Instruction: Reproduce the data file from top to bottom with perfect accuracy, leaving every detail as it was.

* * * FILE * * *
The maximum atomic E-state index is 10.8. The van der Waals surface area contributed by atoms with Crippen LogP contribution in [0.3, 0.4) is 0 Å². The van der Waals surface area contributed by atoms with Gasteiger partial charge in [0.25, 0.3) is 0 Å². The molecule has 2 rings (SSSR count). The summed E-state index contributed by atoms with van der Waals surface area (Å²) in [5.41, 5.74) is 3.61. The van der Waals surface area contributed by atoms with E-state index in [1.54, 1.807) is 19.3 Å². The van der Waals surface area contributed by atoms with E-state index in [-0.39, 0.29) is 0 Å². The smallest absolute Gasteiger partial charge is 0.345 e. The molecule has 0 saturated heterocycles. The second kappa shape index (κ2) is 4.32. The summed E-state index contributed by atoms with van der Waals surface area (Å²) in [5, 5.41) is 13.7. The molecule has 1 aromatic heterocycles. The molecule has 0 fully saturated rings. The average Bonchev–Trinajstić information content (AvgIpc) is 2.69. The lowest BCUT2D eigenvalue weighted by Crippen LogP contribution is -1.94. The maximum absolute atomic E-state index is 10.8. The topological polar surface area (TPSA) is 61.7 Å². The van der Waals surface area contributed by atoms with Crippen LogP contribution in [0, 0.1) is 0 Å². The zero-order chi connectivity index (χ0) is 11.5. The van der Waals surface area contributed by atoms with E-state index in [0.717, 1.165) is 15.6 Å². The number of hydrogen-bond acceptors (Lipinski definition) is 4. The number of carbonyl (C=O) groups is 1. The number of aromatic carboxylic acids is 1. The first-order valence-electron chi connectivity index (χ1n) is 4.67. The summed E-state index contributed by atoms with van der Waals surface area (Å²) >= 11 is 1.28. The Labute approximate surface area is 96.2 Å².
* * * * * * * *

The maximum atomic E-state index is 10.8. The van der Waals surface area contributed by atoms with Crippen LogP contribution in [0.3, 0.4) is 0 Å². The van der Waals surface area contributed by atoms with Gasteiger partial charge in [0.25, 0.3) is 0 Å². The molecule has 2 rings (SSSR count). The summed E-state index contributed by atoms with van der Waals surface area (Å²) in [5.41, 5.74) is 3.61. The van der Waals surface area contributed by atoms with E-state index in [1.54, 1.807) is 19.3 Å². The van der Waals surface area contributed by atoms with E-state index in [-0.39, 0.29) is 0 Å². The smallest absolute Gasteiger partial charge is 0.345 e. The molecule has 0 saturated heterocycles. The second kappa shape index (κ2) is 4.32. The summed E-state index contributed by atoms with van der Waals surface area (Å²) in [5, 5.41) is 13.7. The molecule has 1 aromatic heterocycles. The molecule has 0 fully saturated rings. The average Bonchev–Trinajstić information content (AvgIpc) is 2.69. The lowest BCUT2D eigenvalue weighted by Crippen LogP contribution is -1.94. The maximum absolute atomic E-state index is 10.8. The topological polar surface area (TPSA) is 61.7 Å². The van der Waals surface area contributed by atoms with Crippen LogP contribution in [0, 0.1) is 0 Å². The zero-order chi connectivity index (χ0) is 11.5. The van der Waals surface area contributed by atoms with E-state index in [0.717, 1.165) is 15.6 Å². The number of hydrogen-bond acceptors (Lipinski definition) is 4. The number of carbonyl (C=O) groups is 1. The number of aromatic carboxylic acids is 1. The first-order valence-electron chi connectivity index (χ1n) is 4.67. The summed E-state index contributed by atoms with van der Waals surface area (Å²) >= 11 is 1.28. The Labute approximate surface area is 96.2 Å².